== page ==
Plant of the Month
Scaevola aemula is an Austalian native that thrives in our hot summers. It is considered a perennial to Sunset Zone 8 but I feel it is more of an annual for us. The flowers are fan shaped, giving it the common name of Fan Flower. They will bloom till frost and work well in hanging baskets and containers. The fleshy stems spread up to 3 feet with a height around 8 inches. We have 4 inch pots of three different colors-blue, pink and white. They are $1.00 off for June. If you are looking low maintenance, long blooming, heat loving flower this is the ticket.
- Scaevola (Plant of the month)
- Rot-Stop (Calcium chloride)
- Wilt-Stop and Coud Cover (anti-transpirants)
- Veg Starts (not herbs)
- Rose of Sharon
- Rhodies and Azaleas
- Blue and Cane Berries
- Bird Netting
Newsletter June 2016
The summer months are upon us and it is time to finish up your summer vegetable and annual planting along with perennials, trees and shrubs. Hot days usually arrive by the end of the month but we are having a heat wave as I write this. Make sure you are watering adequately. Deep soaks less often are better and make more drought tolerant plants by sending the roots deeper. Mulch heavy. Refresh spring pots with some nice summer blooming annuals and perennials. Fertilize your citrus and apply a second feeding to acid loving shrubs like camellias and azaleas. Use anti-transpirant for any planting you do in the heat and you will be surprised how much better your transplants will do. Anti-transpirants form a seal on the leaf surface, cutting down on moisture loss through the leaves (transpiration).
The nursery is full of great plants. We just loaded up on vines, replenished the olives and are loading up on crape myrtles. One thing we have plenty of is Rose of Sharon. These deciduous shrubs are a hardy hibiscus that bloom most of the summer. Our fruit tree and rose selection is thinning out but there are still plenty of grapes and berries. Thinking of putting a vine up? Grapes make great shade on an arbor, are easy to grow and are fairly drought tolerant once established. I read a grape can have roots 8 feet down in 3 years.
Climate appropriate and long summer blooming perennials are a great way to go. These include the huge Salvia family, Russian Sage, Coreopsis, Black-eyed Susans, Agastache, Cape Fuchsia, Gaillardia and Gaura. If you went plant shopping earlier and bought all spring bloomers your yard is not going to have the color you were hoping for. Its a good idea to visit your local nursery in all the seasons so you can choose a variety of plants that shine in different times of the year. Don’t have the time to groom your perennials? Consider more blooming shrubs. There are plenty of spring bloomers and the summer into fall bloomers include Spireas, Abelia, Crape Myrtle, Rose of Sharon, Escallonia, Butterfly Bush and landscape roses.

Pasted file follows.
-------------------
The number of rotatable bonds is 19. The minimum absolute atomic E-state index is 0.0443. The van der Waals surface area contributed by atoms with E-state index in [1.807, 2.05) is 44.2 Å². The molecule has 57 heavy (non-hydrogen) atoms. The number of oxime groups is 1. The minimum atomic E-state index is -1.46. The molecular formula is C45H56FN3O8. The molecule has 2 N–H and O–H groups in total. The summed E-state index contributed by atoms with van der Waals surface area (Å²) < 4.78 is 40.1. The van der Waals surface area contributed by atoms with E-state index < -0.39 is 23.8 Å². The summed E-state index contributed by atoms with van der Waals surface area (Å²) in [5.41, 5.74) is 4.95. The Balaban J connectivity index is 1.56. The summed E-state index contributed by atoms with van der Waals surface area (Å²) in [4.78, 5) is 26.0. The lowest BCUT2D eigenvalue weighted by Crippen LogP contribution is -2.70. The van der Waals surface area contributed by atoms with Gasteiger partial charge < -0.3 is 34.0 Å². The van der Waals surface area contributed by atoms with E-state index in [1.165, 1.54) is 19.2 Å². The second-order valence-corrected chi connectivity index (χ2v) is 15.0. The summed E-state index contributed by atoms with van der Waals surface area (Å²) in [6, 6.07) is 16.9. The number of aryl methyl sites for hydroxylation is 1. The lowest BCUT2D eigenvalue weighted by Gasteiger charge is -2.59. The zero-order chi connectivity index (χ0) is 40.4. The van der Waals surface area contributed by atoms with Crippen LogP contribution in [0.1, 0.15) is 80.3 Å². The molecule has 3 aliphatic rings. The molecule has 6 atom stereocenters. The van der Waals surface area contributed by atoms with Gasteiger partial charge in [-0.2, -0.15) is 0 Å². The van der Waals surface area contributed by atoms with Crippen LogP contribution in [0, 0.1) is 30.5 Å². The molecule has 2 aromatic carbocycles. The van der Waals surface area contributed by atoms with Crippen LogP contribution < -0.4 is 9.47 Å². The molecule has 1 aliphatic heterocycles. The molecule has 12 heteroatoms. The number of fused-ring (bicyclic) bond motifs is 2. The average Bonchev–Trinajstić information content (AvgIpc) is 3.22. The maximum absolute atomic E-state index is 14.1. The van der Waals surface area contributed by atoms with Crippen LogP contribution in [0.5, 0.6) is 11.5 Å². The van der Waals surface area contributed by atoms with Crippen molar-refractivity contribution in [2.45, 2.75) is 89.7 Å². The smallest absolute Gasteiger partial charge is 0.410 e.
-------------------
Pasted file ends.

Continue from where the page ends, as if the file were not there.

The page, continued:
Last month I mentioned using calcium chloride for disease prevention. I just saw another article about calcium getting tied up in cloudy, humid conditions. The East Coast has been experiencing this. It said you can have drying of foliage and abnormal growth from calcium deficiency. It went on to say that hot, humid conditions can cause the same problems. Well, we are definitely experiencing that right now. Lake County soils are notorious for being calcium deficient. Actually we have plenty of calcium but the ratio with other micro nutrients makes it unusable to the plant. Lime and gypsum can help but a foliar spray can be a better way to go. Did you know that if you really want to find out what you need to amend with you should have your leaves tested? Just because it is in the soil does not mean your plant can access it.
Succulents are all the rage and we have them. Be aware when you purchase that a lot of them are only hardy to 25 degrees and will need winter protection for most of us. These include some of the coolest looking. If you want cold hardy stick to Sempervivens, most Sedums and the Ca. native Lewisia. There are some nice cold hardy Agave, Hesperaloe and Yuccas for you to choose from too. I specially like the Hesperaloe, aka Red Yucca. Perfect for that container in the blazing sun that every thing you have tried has died.
Have you thinned your peaches and apples yet? You might want to see if there are any branches on your plums (like mine) and other fruit trees that are in danger of snapping due to the weight of the fruit. Devise a crutch for it by making a V cradle on a pole. Bird netting can be a pain to put up but you might need it if you want any berries or stone fruit. Cherries and apricots are best pruned after you harvest. Fertilize your stone fruit (peaches, nectarines, plums,apricots, cherries) this month.
Happy June Gardening,